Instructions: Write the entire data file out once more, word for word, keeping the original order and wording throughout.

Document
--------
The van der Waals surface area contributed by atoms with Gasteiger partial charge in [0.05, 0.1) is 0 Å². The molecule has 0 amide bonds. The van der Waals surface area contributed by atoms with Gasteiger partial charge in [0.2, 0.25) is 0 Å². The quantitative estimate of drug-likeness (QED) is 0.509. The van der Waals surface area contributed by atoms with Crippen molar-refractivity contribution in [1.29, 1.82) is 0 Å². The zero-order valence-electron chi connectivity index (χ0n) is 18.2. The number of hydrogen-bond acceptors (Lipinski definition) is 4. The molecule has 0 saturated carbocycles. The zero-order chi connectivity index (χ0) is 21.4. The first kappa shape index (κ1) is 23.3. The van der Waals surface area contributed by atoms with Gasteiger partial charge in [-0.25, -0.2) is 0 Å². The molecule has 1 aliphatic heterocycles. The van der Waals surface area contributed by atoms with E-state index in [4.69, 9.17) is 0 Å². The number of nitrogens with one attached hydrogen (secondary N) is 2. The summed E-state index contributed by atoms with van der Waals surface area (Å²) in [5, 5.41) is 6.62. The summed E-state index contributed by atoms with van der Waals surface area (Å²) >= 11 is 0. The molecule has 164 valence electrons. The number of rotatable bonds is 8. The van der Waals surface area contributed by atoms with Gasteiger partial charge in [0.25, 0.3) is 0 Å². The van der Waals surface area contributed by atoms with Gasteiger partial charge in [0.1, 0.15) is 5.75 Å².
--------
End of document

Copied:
The van der Waals surface area contributed by atoms with Gasteiger partial charge in [0.05, 0.1) is 0 Å². The molecule has 0 amide bonds. The van der Waals surface area contributed by atoms with Gasteiger partial charge in [0.2, 0.25) is 0 Å². The quantitative estimate of drug-likeness (QED) is 0.509. The van der Waals surface area contributed by atoms with Crippen molar-refractivity contribution in [1.29, 1.82) is 0 Å². The zero-order valence-electron chi connectivity index (χ0n) is 18.2. The number of hydrogen-bond acceptors (Lipinski definition) is 4. The molecule has 0 saturated carbocycles. The zero-order chi connectivity index (χ0) is 21.4. The first kappa shape index (κ1) is 23.3. The van der Waals surface area contributed by atoms with Gasteiger partial charge in [-0.25, -0.2) is 0 Å². The molecule has 1 aliphatic heterocycles. The van der Waals surface area contributed by atoms with E-state index in [4.69, 9.17) is 0 Å². The number of nitrogens with one attached hydrogen (secondary N) is 2. The summed E-state index contributed by atoms with van der Waals surface area (Å²) in [5, 5.41) is 6.62. The summed E-state index contributed by atoms with van der Waals surface area (Å²) >= 11 is 0. The molecule has 164 valence electrons. The number of rotatable bonds is 8. The van der Waals surface area contributed by atoms with Gasteiger partial charge in [0.25, 0.3) is 0 Å². The van der Waals surface area contributed by atoms with Gasteiger partial charge in [0.1, 0.15) is 5.75 Å².